What can be said about Barry Trotz that already hasn’t been said?
For one thing, he’ll revive the Islanders.
For another, the Stanley Cup-winning coach won’t be shadow-boxing in the dark.
He knows his onions, knows his hockey and relishes the idea of a good challenge.
It happened in Nashville, where he turned the baby Predators into T-Rexes on the ice.
Then, the District of Columbia, where the Washington Also-Rans raced to Lord Stanley’s mug faster than you can say Christian Djoos. (Okay, almost as fast.)
Mind you, Trotz could very well have pitched his tent at the Washington Monument for the next decade and no Acts of Congress would have removed it, or him.
But there is such a thing as a challenge and there is such a Hall of Fame Builder named Lou Lamoriello and — whaddya know — the twain did meet. So the desk now says BARRY TROTZ — HEAD COACH, ISLANDERS.
Ah, but why leave the Land of Ovie where Alex Ovechkin & Company conceivably could win a second Stanley Cup; even a third?
“Because,” Trotz told me in an exclusive interview, “it starts with Lou. I know his reputation and I know what he’s done in the NHL. He’s honest and things are clear with him; black and white. What Lou brings pulled me in this direction.
“The Islanders have a core. Start with the rookie-of-the-year [Mathew Barzal] as well as good veterans and terrific Draft choices. Add to that the new arena that’s going to go up at Belmont. For me, coming here was a no-brainer.”
The Maven should have known. After all, Trotz came to Nashville in 1997, about as unknown as the understudy for The Invisible Man. Then, Washington where visions of a Cup were shrouded in darkness.
“For me,” Barry explained, “it’s been about meeting the challenges. I’m taking on a team that has been frustrated with its situation.
“They had lost their identity. Yet, the Islanders have pluses and they start with the offense. My trick is to get them to the next level.”
Trotz will have strong coaching support, having imported his trusty Caps aides, Lane Lambert, not to mention legendary goalie guru, Mitch Korn.
“Lane is a guy who thinks hockey the way I do,” he said. “He’s a penalty-killing specialist [Mave: Boy, do the Isles need that!] and very passionate about the game. He knows his stuff and if he disagrees, he’ll tell me.
“Bottom Line: We have each other’s back when we go after the puck. I never wanted a ‘Yes’ man.”
As for Korn, if the NHL ever struck an award for “Best Goalie Coach,” Mitch would be a contender every year, if not decade.
“I’ve known this guy for 17, 18 years. Mitch will help in every area because he gets the best out of people. He did it in Buffalo with Dominik Hasek, in Nashville with Pekka Rinne and most recently Braden Holtby.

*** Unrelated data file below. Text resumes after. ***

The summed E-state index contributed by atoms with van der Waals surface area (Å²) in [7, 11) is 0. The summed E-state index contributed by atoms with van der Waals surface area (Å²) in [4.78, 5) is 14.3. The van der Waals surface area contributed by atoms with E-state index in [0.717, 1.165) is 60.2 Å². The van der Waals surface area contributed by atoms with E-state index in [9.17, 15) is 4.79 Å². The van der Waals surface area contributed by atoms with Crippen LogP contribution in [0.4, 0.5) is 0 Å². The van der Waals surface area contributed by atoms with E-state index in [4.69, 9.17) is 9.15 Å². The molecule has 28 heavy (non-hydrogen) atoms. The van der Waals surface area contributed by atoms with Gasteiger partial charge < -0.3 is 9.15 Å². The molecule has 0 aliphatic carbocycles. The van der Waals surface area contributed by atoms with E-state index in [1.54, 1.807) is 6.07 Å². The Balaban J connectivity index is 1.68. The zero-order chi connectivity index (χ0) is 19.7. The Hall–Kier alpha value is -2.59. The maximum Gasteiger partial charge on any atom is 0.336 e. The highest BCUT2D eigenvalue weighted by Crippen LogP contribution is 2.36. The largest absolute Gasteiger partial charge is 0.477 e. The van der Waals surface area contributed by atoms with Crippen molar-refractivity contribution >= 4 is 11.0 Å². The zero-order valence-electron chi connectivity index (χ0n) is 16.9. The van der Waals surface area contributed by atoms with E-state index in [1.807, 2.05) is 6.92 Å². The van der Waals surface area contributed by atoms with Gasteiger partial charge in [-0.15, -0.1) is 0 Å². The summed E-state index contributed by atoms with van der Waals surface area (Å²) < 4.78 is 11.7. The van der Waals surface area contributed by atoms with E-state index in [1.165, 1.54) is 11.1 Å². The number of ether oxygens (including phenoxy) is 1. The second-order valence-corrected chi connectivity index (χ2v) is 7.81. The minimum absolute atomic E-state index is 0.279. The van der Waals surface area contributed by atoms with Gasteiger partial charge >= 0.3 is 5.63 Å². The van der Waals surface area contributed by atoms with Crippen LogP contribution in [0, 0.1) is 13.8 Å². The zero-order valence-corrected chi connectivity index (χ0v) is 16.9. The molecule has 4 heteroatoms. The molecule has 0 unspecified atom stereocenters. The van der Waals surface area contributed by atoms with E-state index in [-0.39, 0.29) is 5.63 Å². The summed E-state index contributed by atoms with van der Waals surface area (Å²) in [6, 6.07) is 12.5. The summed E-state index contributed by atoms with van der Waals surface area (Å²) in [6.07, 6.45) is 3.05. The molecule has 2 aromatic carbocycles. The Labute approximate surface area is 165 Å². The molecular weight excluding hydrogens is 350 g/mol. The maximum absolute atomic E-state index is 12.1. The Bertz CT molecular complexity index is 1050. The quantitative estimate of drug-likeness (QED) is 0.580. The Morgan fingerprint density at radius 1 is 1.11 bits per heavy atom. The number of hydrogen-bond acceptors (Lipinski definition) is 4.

“Mitch will get goalies like Robin Lehner and Thomas Greiss to play to their potential. Plus, he just happens to be a terrific person. Make that a ‘People Person ‘ — he takes care of the people around him.”
Which is all well and good, but The Maven happens to have watched every home game this past season and I recall that the defensive fence needed a new contractor. What can Barry The Builder do for the back line?
“There’s a formula [I have] and everyone has to buy into it,” he said. “The trick is to get the puck out of the defensive zone in a hurry. Last season, they changed their philosophy two or three times.
“They created layers and it left them without a great foundation. It also didn’t help that Johnny Boychuk was hurt. But when I look at some of the guys on defense, I like Thomas Hickey; he doesn’t get enough credit for what he does.
“Ditto Adam Pelech. He’s a lot better than I realized. Look when you talk about defense and offense, the hardest thing is to score and this team showed that it does that best.”
Speaking of scoring, a major X-factor is spelled Joshua Ho-Sang. Barry not only knows how to spell the whiz-kid’s name, he told me that he’s already “spent time” chatting things out with J-H-S.
“Josh has to be part of our future,” the coach asserted. “He’s a talent who needs to be understood better than he has been. In this case, Lou will be good. My belief is that the kid has been misunderstood because he looks at the game differently.
“But his skills will fit into how we play. You’ve got to be patient with him and understand that he was frustrated in the past. Josh has talent and speed. Now we’ve got to have him make plays at the right time.”
Not to make a big deal out of it — because it really isn’t a big deal — but the club lacks a captain. Trotz is aware of the Minus-C and tells me straight out that “It’s not that important.” But he will talk it over with his vets.
“Right now,” he said, “we have really good leaders and we can have a ‘Leadership Group.’ We can take care of that issue at training camp.”
The fact that his new team will be splitting home games between Barclays and Nassau Coliseum actually inspired a smile. Barry has fond memories of the Old Barn in Uniondale that’s now sporting a new face.
“Going back to that building appeals to me because I’ve always felt that that’s where they belong — on Long Island.”
The championship coach — with 21 years experience — has spoken and allowed that he’s still enjoying the aftertaste of Stanley Cup champagne.
“It’s been surreal because I had been chasing The Cup for so long,” he concluded. “Winning was a giant relief as well as a super feeling of accomplishment.
“After we won The Cup, I was reminded of being a kid playing street hockey and must have thought a thousand times about what it would be like to win The Cup. And never really thinking that it actually would happen.”
Now, we have the respected champ-coach, Barry Trotz, here and challenged to make the same ecstatic thing happen for the Islanders!